The path upon which food travels, beginning with ingestion and ending with excretion, is complex and highly organized. While the body is controlled by the central and autonomic nervous systems, the gastrointestinal tract is unique as it possesses its own network of nerves: the enteric nervous system. Although the enteric system functions independently, many of the processes are highly regulated by the central and autonomic systems. Working together, these systems control our digestion abilities.
Swallowing initiates the first stage of digestion, which occurs both voluntarily and involuntarily. The food continues to the pharynx, then down through the esophagus, until it reaches the stomach. Until this point, the major processes involve transporting the food down the tract, however, once in the stomach we begin to observe significant breakdown initiated by hydrochloric acid and various enzymes. It should be noted, however, that the enzymes present in the saliva cause some minimal, initial breakdown in the mouth.
Although breakdown occurs in the stomach, the most important contributor to the digestion process is the small intestine -- the next step in the pathway. There are many accessory organs assisting the breakdown of food, including the salivary glands, liver and pancreas. It is the small intestine that receives the secretions of the liver and pancreas. The substances released by the liver are important in fat digestion and the pancreas secretes a variety of enzymes working to further breakdown food substances.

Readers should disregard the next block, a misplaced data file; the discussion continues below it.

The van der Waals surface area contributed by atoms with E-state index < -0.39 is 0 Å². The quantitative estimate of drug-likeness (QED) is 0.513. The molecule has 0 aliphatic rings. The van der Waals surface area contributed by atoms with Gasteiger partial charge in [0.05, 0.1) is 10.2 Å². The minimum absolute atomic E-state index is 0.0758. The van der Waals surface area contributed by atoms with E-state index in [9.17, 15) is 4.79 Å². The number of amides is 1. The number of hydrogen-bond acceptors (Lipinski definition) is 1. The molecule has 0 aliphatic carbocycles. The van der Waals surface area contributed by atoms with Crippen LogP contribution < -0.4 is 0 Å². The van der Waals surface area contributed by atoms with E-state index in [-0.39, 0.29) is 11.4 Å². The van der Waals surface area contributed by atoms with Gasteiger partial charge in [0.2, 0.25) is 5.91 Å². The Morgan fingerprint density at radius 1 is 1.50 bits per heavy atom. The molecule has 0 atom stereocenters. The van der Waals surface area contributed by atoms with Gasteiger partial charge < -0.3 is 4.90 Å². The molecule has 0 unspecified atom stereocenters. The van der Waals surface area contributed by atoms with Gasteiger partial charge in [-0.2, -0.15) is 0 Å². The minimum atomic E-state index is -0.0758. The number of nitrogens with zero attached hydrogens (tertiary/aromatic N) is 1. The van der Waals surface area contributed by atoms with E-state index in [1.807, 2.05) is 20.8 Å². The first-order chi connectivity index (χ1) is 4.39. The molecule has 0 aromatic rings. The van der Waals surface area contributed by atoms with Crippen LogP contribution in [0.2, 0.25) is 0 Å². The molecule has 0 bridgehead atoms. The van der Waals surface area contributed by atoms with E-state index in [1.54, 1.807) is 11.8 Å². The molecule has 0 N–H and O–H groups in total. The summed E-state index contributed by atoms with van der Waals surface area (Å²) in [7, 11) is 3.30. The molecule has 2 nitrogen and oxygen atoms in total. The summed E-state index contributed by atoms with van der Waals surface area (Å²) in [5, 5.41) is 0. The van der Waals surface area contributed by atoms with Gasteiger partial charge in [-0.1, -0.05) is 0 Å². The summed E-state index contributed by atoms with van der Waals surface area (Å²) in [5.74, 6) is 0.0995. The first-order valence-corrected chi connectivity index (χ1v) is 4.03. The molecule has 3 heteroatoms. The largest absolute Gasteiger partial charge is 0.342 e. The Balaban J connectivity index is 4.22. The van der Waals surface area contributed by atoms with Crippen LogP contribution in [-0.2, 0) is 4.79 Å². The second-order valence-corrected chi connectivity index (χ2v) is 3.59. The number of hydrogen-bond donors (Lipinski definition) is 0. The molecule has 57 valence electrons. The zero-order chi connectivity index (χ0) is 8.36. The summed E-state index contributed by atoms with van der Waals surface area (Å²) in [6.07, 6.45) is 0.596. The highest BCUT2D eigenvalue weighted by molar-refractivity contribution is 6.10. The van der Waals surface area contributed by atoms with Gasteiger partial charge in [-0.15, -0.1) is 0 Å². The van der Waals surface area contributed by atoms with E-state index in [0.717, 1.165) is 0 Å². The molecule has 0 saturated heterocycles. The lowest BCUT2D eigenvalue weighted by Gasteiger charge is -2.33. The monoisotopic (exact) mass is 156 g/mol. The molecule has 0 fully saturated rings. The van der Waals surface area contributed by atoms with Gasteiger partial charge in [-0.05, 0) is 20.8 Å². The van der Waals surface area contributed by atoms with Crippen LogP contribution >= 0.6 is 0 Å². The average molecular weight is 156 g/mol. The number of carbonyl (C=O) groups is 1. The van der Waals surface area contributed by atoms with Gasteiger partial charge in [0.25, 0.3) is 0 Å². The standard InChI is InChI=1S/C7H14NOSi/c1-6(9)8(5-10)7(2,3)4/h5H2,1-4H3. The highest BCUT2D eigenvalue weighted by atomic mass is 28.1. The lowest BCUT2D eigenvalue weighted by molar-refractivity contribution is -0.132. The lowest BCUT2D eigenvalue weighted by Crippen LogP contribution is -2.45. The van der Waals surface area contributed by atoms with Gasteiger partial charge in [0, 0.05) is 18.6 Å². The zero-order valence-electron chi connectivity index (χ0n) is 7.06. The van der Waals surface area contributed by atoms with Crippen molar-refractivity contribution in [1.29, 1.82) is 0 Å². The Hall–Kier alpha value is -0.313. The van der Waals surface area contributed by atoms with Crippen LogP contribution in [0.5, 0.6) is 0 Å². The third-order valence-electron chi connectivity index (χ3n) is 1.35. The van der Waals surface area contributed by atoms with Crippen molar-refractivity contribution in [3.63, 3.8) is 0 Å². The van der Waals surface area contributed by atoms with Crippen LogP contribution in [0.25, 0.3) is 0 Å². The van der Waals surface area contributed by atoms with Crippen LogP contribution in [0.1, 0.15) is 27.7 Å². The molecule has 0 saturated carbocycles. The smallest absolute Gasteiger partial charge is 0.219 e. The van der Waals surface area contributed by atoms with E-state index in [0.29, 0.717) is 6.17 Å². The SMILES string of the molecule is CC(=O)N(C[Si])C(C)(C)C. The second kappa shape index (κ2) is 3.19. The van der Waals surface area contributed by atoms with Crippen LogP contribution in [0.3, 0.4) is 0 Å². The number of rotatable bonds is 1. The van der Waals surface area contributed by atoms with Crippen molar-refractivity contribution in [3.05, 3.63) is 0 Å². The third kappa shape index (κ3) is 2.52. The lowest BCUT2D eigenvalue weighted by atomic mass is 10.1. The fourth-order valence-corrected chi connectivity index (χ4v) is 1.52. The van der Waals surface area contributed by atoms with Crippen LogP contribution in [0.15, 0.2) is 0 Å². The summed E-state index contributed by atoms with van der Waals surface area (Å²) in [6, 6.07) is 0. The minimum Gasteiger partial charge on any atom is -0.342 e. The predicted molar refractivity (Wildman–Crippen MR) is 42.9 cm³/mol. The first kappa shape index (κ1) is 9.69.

The purpose of digestion is to effectively absorb food components. It is therefore essential to ensure that the substances be appropriate in form. This is accomplished through secretions at various points in the pathway readying the components for absorption by specific cells that line the small intestine are instrumental in this absorption process. While all digestion has taken place by the time substances have reached the large intestine, some absorption of water and ions may still occur at this stage.
The primary function of the large intestine is storage and concentration of the remaining material prior to its excretion. The remaining substances reach the rectum where they can be discharged. The texture of the feces depends on the time it remains in the colon. The longer it stays, the more water will have been absorbed, thus resulting in harder feces. On the other hand, a lack of water absorption in this region results in feces liquidity. Excretion occurs through both voluntary and involuntary actions, involving both the internal and external anal sphincters. Finally, the feces exit the rectum via the anus.
It is evident that digestion ensures that the body receives the essential components found in food through sophisticated and highly regulated processes.